This looks amazing! I should make this now that nature decided to give us a few more days of winter! 🙂
Worked for me. 😉
Shirley @ gfe says
Oh, Ricki, you went right to my chickpea-loving heart with this one–yum! Can’t wait to make it. Just have to do it for myself as hubby as declared war against “chickapeas” (yes, he says it wrong on purpose). More for me though. 🙂 I love the idea of adding tahini, too. I bought some of that just to have on hand for your recipes. I’ve been eating lots of stews and soups lately. The weather has been up and down with the emphasis on down of late. We even got an inch and a half of snow yesterday morning. It warmed up enough that it disappeared quickly, but still. Okay, off to put wood in the wood stove! I’m sure that recipe will turn up like the tea cozy (sweet). I have recipes stashed everywhere it seems.
Have a great day!
Thanks, Shirley! I am totally honored that you bought tahini b/c of my recipes! You won’t regret it–it’s full of calcium and tastes great. 😀 I’m sure we are recipe twins that way–I have little slips of paper w/ recipes written on them on almost every surface in the house. 😉
This looks really good! Sometimes vegans stews are WAAAAAY better than meat ones. Yum.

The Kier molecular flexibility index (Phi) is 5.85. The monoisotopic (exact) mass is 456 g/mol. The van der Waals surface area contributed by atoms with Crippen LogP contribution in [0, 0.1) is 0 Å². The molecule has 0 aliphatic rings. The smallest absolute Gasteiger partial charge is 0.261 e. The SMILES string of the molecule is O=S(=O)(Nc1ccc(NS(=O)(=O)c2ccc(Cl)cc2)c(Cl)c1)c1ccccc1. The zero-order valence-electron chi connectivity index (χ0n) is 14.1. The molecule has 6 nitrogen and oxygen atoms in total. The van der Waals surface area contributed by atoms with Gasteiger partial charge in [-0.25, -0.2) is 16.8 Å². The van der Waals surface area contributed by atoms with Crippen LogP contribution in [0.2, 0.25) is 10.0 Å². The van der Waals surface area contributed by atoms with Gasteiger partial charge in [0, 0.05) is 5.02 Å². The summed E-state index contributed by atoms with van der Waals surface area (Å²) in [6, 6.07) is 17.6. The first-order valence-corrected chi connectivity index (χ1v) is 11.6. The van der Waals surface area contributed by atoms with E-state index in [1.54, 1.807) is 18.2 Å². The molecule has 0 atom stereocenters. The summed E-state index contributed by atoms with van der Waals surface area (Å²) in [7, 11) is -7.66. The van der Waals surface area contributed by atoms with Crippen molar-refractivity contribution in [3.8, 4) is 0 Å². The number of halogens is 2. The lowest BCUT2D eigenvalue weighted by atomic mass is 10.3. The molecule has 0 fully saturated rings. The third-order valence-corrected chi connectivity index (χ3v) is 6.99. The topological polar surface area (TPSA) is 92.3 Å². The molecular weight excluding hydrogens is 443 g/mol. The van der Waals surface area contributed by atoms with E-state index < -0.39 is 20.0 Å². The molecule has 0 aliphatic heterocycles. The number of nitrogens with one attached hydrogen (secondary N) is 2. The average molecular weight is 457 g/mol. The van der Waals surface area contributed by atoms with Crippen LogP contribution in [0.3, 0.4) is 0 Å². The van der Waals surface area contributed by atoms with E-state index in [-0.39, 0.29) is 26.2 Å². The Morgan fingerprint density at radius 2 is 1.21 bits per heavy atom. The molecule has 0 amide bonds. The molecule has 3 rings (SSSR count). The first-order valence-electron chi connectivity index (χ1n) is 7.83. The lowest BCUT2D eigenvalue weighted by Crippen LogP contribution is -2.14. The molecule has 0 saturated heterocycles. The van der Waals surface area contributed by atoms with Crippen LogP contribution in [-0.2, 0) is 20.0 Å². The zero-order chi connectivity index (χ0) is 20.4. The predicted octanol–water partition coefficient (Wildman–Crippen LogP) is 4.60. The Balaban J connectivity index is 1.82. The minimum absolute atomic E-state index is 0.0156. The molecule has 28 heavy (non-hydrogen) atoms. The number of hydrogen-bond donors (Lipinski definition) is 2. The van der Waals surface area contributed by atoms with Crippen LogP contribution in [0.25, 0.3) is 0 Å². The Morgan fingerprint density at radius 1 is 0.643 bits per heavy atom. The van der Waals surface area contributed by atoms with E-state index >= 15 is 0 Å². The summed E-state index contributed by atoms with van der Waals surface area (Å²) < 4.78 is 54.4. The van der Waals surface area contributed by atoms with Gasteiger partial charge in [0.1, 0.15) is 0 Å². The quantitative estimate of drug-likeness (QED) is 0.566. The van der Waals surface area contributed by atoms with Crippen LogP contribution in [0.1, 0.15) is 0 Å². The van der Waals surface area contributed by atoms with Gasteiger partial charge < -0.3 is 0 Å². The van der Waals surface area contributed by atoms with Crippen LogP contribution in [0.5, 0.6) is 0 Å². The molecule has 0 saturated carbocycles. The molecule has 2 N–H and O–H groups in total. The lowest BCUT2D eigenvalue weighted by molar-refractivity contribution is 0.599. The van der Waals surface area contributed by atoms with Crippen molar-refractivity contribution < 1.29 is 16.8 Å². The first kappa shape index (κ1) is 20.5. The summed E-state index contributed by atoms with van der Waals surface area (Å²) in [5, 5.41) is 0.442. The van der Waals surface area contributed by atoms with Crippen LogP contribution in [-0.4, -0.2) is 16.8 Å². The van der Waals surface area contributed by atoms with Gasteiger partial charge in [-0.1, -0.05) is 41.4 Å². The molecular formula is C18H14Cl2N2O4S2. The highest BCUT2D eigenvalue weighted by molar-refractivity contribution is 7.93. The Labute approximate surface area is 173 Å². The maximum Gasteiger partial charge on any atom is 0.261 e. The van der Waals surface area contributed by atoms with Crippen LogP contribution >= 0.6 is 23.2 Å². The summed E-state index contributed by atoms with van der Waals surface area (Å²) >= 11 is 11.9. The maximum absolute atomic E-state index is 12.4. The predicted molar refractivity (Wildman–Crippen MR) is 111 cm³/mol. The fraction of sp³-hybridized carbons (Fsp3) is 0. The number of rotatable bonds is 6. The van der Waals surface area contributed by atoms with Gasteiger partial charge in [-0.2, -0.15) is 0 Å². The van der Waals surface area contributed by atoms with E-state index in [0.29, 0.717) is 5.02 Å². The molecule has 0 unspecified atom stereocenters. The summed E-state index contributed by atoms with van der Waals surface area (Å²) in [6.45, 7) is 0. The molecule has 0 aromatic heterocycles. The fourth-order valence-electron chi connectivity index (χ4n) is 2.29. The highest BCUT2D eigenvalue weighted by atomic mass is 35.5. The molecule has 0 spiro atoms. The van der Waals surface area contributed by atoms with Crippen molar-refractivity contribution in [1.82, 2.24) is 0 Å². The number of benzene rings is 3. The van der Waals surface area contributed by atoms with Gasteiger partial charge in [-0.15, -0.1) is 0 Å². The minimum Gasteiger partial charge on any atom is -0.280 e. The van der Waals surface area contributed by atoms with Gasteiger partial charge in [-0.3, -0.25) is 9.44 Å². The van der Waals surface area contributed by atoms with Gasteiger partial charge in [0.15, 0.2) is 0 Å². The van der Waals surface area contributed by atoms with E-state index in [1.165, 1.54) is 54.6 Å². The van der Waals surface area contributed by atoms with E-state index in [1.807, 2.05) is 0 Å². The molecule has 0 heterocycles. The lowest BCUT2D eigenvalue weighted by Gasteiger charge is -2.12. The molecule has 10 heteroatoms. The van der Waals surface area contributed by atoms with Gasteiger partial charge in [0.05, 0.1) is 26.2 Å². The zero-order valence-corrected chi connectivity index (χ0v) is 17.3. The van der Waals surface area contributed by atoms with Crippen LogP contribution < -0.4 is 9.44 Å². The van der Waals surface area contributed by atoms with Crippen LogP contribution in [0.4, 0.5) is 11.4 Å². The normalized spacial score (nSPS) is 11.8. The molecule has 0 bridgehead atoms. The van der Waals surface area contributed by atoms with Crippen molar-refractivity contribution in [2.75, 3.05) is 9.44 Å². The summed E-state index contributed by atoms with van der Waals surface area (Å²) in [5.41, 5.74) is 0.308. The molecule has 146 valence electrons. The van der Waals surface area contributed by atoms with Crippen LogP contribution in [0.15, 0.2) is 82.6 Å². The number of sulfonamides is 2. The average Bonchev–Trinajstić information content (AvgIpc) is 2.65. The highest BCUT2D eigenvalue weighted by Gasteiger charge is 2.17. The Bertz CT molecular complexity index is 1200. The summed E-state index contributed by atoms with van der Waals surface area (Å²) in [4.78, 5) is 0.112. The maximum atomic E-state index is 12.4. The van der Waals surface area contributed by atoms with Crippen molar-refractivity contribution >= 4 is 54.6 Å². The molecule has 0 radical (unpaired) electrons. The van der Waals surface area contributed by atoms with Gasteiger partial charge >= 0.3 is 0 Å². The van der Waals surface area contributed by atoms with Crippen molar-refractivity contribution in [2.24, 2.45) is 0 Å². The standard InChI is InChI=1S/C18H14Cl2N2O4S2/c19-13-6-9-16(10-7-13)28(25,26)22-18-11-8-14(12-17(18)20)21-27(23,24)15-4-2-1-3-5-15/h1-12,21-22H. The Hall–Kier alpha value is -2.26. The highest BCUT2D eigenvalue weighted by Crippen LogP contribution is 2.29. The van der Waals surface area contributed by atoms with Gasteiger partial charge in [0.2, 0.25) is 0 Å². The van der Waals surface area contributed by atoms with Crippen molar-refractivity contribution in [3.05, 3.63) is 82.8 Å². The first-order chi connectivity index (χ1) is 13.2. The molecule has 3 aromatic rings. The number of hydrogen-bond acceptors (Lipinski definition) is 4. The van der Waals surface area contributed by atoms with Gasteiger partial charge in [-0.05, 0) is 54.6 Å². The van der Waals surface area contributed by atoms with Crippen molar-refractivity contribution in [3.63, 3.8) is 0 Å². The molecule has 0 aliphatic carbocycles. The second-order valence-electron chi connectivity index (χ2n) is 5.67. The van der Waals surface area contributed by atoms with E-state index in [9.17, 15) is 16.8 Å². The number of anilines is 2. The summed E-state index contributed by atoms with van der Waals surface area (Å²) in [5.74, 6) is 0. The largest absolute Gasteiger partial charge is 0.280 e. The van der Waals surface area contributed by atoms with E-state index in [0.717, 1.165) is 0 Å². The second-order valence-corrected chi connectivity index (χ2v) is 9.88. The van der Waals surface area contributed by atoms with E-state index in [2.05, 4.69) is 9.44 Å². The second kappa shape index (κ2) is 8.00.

I’m definitely also feeling the desire to make a bunch of wintery foods as well given the amount of snow outside and the below normal temperatures. The sun is out today so I can only hope that means that things will start to really melt!
I am certainly hoping (PRAYING??) that the snow will be gone for good this time (and if I had my way, that would truly be “for good”–never have winter again!). 😉 This stew is really hearty, warming, and satisfyng, one of my all-time faves. Hope you enjoy it!
This looks like my kind of stew! I never really put potatoes in stews/soups but love it.
This looks so delicious, and I am loving stews at the moment! I’ll have to give this a go, thanks!
Glad you like the sound of it! Do let me know what you think if you give it a try. 🙂